IF THE MESSAGE IS widely accessible but the mediums still aren’t as accessible across the world, could crowdfunding change the nature of media globalisation?
France, in its fraternal wisdom, has come up with something even more wonderfully hippiefied than Paris’ bike hire service Velib.
When the manuscript is accepted, it must seek the support of 2,000 co-editors, who each invest 11 Euros into the book. If the 2,000 mark is reached, the book gets the magical ISBN number and is released for sale in both the virtual and real worlds.
“Sixteen have been merited good enough to make it onto the publisher’s website, from Nathalie Tavignot’s Croissant de lune (Crescent Moon), in which a series of murders occur in a village whose inhabitants have just woken from a long sleep and remember nothing, to Ghislain Hammer’s poetry collection Les colosses nus (The Naked Colossi).” – The Guardian
By calling the readers ‘editors’, they are given the gatekeeping decisions those in the media elite normally make – or, lo and behold, the Richard and Judy Book Club (did you know it’s still around?) make.
The idea is to give power back to readers. I refrain to say choice. Blatantly all readers have choice…
“We want, thanks to crowdfunding, to give the chance to every author to be published,” Laurence Broussal at Éditions du Public told The Guardian.
“Thanks to our website, authors have a real communication platform to make themselves known to internet users and to meet their public. But we want this to be without risk: the internet co-editor is refunded with 100% of their output, and the author gets back their manuscript, if the book is not published.”
So at least that saves from any copyright wrangling issues.
EDP believes in “I invest in what I want to read”. We all do when we buy a book – but when we buy new novels, are we buying them because we genuinely want to, or because the NY Times Book Review said so?
FROM CO-OP TO CROWD
Crowdfunding is the cool term used for something-like a co-operative: i.e. a business model in which customers work as shareholders and all help to shape the business ethic and purchasing choices made by said co-op.
Like shareware and programming cooperatives found with developers online, such as eMule and even Linux itself – perhaps the best examples of this sharing and pooling of resources and knowledge – the Editions du Public model is one that is both shaping and recreating the future of publishing, shifting resource usage and it could even see itself repeated across the media.
The empowerment it gives to authors, or content makers, is unmistakable: they get their work back, there are no ties and they are judged completely on content (and maybe, if the fans like that author anyway). The publishers (or, the crowd) have a higher intake threshold for new authors than that of the more obvious publishing houses such as Faber, Random House and Penguin. There’s no contract for either side of the actual book. You either pay your eleven euros or you don’t.
Furthermore, for the reader, there is no need to repeat-buy the material product if it is released as pulp fiction – co-op members can simply read the successful manuscript online and wait for their investor’s copy. There’s no spin off product. In this sense, globalisation actually closes the doors on fancy new products in the publishing industry: all a person will need is internet access to read new authors’ work.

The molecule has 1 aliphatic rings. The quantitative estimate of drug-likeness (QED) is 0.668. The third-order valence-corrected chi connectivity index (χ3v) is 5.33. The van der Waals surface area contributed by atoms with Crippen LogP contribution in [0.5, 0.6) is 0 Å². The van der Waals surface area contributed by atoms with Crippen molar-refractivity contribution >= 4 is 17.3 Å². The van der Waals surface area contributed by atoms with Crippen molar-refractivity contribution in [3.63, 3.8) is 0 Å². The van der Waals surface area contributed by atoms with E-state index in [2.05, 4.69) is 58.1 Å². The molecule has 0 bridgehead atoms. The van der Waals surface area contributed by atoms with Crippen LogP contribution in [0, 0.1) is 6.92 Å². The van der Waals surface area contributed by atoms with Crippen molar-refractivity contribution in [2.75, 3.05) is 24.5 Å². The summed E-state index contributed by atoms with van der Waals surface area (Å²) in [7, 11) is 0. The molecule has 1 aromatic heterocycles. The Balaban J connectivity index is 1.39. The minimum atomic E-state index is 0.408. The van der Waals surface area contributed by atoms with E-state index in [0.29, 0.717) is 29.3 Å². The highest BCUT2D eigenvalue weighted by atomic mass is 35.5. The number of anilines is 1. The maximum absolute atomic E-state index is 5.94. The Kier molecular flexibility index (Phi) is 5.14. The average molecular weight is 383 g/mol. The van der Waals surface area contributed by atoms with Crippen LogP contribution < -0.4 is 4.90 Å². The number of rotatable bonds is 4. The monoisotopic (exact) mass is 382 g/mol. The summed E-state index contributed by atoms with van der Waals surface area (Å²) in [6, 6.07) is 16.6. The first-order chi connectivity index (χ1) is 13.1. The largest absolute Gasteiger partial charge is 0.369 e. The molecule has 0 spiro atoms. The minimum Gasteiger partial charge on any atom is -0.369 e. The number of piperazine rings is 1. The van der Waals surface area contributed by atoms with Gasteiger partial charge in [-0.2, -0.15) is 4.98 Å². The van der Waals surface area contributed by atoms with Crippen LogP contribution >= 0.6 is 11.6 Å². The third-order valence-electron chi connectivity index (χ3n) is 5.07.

Yet there is the risk of it all turning a little bit X-Factor, and perhaps it will only reflect the shop front’s bestseller market on a digital platform, rather than shaking things up from the outside, as one might expect from a more grassroots movement.
This is because there is still a form of hierarchy: with the trend set by the initial Lily Allen marketing campaign (‘underground’ artist pushes her demo onto record producers, is refused and so gets a million MySpace friends before finally getting picked up and moving on to become one of the UK’s most favourite and top-selling artists), and like those whose public relations rely upon social networking tools, s/he who is most popular wins.
The Guardian reported:
“Each title has six months to sign up 2,000 co-editors and some are already proving more popular than others: Tavignot’s thriller has 45 subscribers, while Hammer has just two.”
Hammer’ll be okay, you know there’s nothing a decent Twitter profile can’t do…
So could crowdfunding be applied to film? This is ambitious given the distribution is more complicated (at least in the UK, where a film screening is technically illegal without a license) but with free platforms such as YouTube, Megavideo and especially Vimeo for independent filmmakers, launching crowdfunding from these could supply the audience and resources needed for minor theatrical releases.
It could definitely work for music: smaller labels that become self-sustained as its core followers subscribe to their favourite artists, which in turn creating their own PR buzz within their social networks. If Editions du Public is successful over a number of years, the tastes of the mainstream and the conglomerates might be influenced by this…well, maybe not if it takes too much spark away from ad agencies?
We’ve driven head first into the multi-channel environment, where our tastes and genres are constantly being reshaped, redefined and atomised into more and more channels (not that all of them are great quality – there’s some stinking, garbage business-digital channels out there: buyer beware. But it’s what we’re gonna get with infinite broadcasting space). We keep driving; the probability of heading into a world which begins to look for alternatives to the elite and their chosen ones is high. It’s already happening.
Is it finally time for the literati to big up the masses, not just the critics?